- The door to NATO membership under Article 10 of the North Atlantic Treaty remains open. The Membership Action Plan (MAP), building on the Intensified, Individual Dialogue on membership questions, is designed to reinforce that firm commitment to further enlargement by putting into place a programme of activities to assist aspiring countries in their preparations for possible future membership. It must be understood that decisions made by aspirants on the basis of advice received will remain national decisions undertaken and implemented at the sole responsibility of the country concerned.
- The programme offers aspirants a list of activities from which they may select those they consider of most value to help them in their preparations. Active participation in PfP and EAPC mechanisms remains essential for aspiring countries who wish to further deepen their political and military involvement in the work of the Alliance.
- Any decision to invite an aspirant to begin accession talks with the Alliance will be made on a case-by-case basis by Allies in accordance with paragraph 8 of the Madrid Summit Declaration, and the Washington Summit Declaration. Participation in the Membership Action Plan, which would be on the basis of self-differentiation, does not imply any timeframe for any such decision nor any guarantee of eventual membership. The programme cannot be considered as a list of criteria for membership.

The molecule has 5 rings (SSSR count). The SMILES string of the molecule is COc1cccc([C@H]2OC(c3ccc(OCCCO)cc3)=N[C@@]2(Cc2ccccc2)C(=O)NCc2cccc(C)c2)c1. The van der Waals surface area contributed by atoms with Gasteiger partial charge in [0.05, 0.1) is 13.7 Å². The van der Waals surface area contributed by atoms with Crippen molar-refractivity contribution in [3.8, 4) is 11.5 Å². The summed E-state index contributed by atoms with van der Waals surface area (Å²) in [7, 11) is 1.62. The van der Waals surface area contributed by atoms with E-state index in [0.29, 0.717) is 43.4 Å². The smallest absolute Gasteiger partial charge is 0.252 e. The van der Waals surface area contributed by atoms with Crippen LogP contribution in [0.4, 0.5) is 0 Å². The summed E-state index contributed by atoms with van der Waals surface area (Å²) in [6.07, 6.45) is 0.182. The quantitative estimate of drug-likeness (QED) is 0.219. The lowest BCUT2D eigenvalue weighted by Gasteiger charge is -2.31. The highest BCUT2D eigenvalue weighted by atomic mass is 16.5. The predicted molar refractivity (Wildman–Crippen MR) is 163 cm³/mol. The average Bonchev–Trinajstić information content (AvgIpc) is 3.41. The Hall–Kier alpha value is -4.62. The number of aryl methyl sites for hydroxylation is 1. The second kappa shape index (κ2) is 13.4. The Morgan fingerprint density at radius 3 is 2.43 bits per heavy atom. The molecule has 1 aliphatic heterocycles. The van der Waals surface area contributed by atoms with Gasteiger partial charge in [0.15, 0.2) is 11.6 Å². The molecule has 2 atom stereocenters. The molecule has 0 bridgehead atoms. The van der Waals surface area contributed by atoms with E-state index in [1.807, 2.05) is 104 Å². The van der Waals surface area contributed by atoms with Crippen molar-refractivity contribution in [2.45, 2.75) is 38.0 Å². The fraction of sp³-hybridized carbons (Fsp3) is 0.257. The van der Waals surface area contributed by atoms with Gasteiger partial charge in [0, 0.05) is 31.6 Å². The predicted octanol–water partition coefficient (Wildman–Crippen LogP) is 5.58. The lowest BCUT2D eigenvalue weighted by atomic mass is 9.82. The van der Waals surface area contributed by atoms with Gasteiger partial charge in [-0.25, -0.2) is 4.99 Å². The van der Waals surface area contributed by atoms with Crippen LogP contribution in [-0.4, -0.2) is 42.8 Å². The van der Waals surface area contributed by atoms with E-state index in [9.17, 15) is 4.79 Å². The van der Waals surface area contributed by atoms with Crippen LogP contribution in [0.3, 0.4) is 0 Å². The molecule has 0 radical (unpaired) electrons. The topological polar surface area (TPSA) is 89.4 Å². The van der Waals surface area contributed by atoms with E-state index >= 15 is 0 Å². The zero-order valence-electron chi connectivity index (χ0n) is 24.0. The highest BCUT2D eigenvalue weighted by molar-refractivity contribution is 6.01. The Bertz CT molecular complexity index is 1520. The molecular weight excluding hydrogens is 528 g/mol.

- The Membership Action Plan, which is a practical manifestation of the Open Door, is divided into five chapters. These chapters are:
- Political and Economic issues
- Defence/Military issues
- Resource issues
- Security issues
- Legal issues
Within each, the MAP identifies issues that might be discussed (non-exhaustive) and highlights mechanisms through which preparation for possible eventual membership can best be carried forward.
The list of issues identified for discussion does not constitute criteria for membership and is intended to encompass those issues which the aspiring countries themselves have identified as matters which they wish to address.
- Each aspiring country will be requested to draw up an annual national programme on preparations for possible future membership, setting objectives and targets for its preparations and containing specific information on steps being taken, the responsible authorities and, where appropriate, a schedule of work on specific aspects of those preparations. It would be open to aspirants to update the programme when they chose. The programme would form a basis for the Alliance to keep track of aspirants' progress and to provide feedback.
- Meetings will take place in a 19+1 format in the Council and other bodies and in NATO IS/NMA Team formats as appropriate.